In a 1992 decision of the Canadian Supreme Court, even as the strong glow of an unfolding and revolutionary Internet was piercing over the horizon, these prescient words were used:

"Legal systems and rules are a reflection and expression of the fundamental values of a society, so to respect diversity of societies it is important to respect differences in legal systems. But if this is to work in our era where numerous transactions and interactions spill over the borders defining legal communities in our decentralized world legal order, there must also be a workable method of coordinating this diversity. Otherwise, the anarchic system's worst attributes emerge, and individual litigants will pay the inevitable price of unfairness."1

In 1989, the UN published the Convention on Contracts for the International Sale of Goods. It allows parties to international e-commerce to contract-out. The Convention replaced an earlier, mostly ignored document, the Hague Convention on the Law Applicable to the International Sale of Goods.

In many jurisdictions, the Convention has picked-up the acronym of CISG, while others call it the Vienna Convention, as it was formally adopted at a UN conference hosted in Vienna in March and April of 1980.

Convention on Contracts for the International Sale of GoodsArticle 11 of the CISG states:

"A contract of sale need not be concluded in or evidenced by writing and is not subject to any other requirement as to form.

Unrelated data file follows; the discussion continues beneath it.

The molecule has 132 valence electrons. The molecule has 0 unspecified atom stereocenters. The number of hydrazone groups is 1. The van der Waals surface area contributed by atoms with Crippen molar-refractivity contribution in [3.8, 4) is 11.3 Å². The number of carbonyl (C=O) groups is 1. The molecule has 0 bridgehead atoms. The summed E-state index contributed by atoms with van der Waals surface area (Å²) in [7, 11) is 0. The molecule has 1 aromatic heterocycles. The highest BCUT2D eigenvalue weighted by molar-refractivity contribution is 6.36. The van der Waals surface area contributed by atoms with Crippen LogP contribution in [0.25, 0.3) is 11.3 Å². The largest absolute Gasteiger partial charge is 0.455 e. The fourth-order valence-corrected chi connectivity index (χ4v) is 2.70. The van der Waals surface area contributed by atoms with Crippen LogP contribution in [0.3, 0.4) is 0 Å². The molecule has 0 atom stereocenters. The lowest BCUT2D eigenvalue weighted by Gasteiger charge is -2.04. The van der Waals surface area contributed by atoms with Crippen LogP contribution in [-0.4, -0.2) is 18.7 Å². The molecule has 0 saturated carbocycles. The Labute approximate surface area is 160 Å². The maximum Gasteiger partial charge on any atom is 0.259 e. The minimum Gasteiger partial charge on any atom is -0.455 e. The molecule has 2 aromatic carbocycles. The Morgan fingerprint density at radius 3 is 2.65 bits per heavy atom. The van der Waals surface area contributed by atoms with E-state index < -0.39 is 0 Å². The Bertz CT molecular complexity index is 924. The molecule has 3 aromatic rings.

"It may be proved by any means, including witnesses."

In recognizing the varying international standards in regards to the need for contracts to be in writing, the Convention allows for states to opt-out of §11 and to make written contracts mandatory in order for the Convention to apply as the default regime in any international sale of goods contract.

Perhaps the mist significant feature of the Convention is embedded in its name: it applies only to the sale of goods and has no application to the international sale of services.

Also, §2 further reduces its reach:

"This Convention does not apply to sales: (a) of goods bought for personal, family or household use, unless the seller, at any time before or at the conclusion of the contract, neither knew nor ought to have known that the goods were bought for any such use; (b) by auction; (c) on execution or otherwise by authority of law; (d) of stocks, shares, investment securities, negotiable instruments or money; (e) of ships, vessels, hovercraft or aircraft; (f) of electricity."

At the same time, the Convention does not define the term goods.

But it does neatly codify contract law, using few words to describe a process that transforms most contract law professors into babbling idiots. To wit, from §18 and §25:

"A statement made by or other conduct of the offeree indicating assent to an offer is an acceptance. Silence or inactivity does not in itself amount to acceptance.

"An acceptance of an offer becomes effective at the moment the indication of assent reaches the offeror.

"A breach of contract committed by one of the parties is fundamental if it results in such detriment to the other party as substantially to deprive him of what he is entitled to expect under the contract, unless the party in breach did not foresee and a reasonable person of the same kind in the same circumstances would not have foreseen such a result."